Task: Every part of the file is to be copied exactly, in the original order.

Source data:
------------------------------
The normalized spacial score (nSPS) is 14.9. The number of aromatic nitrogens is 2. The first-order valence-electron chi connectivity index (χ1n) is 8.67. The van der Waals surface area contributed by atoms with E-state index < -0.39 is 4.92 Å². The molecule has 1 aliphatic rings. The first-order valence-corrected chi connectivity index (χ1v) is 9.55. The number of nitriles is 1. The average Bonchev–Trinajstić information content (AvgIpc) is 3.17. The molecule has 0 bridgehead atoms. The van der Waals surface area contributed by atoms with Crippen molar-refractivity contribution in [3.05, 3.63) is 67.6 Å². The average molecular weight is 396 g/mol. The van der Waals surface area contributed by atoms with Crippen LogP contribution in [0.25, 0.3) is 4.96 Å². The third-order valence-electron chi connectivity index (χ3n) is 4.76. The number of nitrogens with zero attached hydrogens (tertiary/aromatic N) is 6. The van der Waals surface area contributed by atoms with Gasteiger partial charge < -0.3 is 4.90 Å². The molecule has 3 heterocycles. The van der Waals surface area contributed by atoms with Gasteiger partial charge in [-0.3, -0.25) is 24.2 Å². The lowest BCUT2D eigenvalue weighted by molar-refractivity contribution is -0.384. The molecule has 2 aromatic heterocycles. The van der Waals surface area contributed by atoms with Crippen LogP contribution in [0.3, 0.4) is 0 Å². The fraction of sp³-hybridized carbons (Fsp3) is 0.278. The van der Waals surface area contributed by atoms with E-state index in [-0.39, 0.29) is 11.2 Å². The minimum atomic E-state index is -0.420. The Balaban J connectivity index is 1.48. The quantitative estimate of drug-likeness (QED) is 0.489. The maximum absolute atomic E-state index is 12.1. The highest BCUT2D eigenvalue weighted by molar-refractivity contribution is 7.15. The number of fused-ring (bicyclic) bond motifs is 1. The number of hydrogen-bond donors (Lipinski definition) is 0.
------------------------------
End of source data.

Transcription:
The normalized spacial score (nSPS) is 14.9. The number of aromatic nitrogens is 2. The first-order valence-electron chi connectivity index (χ1n) is 8.67. The van der Waals surface area contributed by atoms with E-state index < -0.39 is 4.92 Å². The molecule has 1 aliphatic rings. The first-order valence-corrected chi connectivity index (χ1v) is 9.55. The number of nitriles is 1. The average Bonchev–Trinajstić information content (AvgIpc) is 3.17. The molecule has 0 bridgehead atoms. The van der Waals surface area contributed by atoms with Crippen molar-refractivity contribution in [3.05, 3.63) is 67.6 Å². The average molecular weight is 396 g/mol. The van der Waals surface area contributed by atoms with Crippen LogP contribution in [0.25, 0.3) is 4.96 Å². The third-order valence-electron chi connectivity index (χ3n) is 4.76. The number of nitrogens with zero attached hydrogens (tertiary/aromatic N) is 6. The van der Waals surface area contributed by atoms with Gasteiger partial charge < -0.3 is 4.90 Å². The molecule has 3 heterocycles. The van der Waals surface area contributed by atoms with Gasteiger partial charge in [-0.3, -0.25) is 24.2 Å². The lowest BCUT2D eigenvalue weighted by molar-refractivity contribution is -0.384. The molecule has 2 aromatic heterocycles. The van der Waals surface area contributed by atoms with Crippen LogP contribution in [0.3, 0.4) is 0 Å². The fraction of sp³-hybridized carbons (Fsp3) is 0.278. The van der Waals surface area contributed by atoms with E-state index in [-0.39, 0.29) is 11.2 Å². The minimum atomic E-state index is -0.420. The Balaban J connectivity index is 1.48. The quantitative estimate of drug-likeness (QED) is 0.489. The maximum absolute atomic E-state index is 12.1. The highest BCUT2D eigenvalue weighted by molar-refractivity contribution is 7.15. The number of fused-ring (bicyclic) bond motifs is 1. The number of hydrogen-bond donors (Lipinski definition) is 0.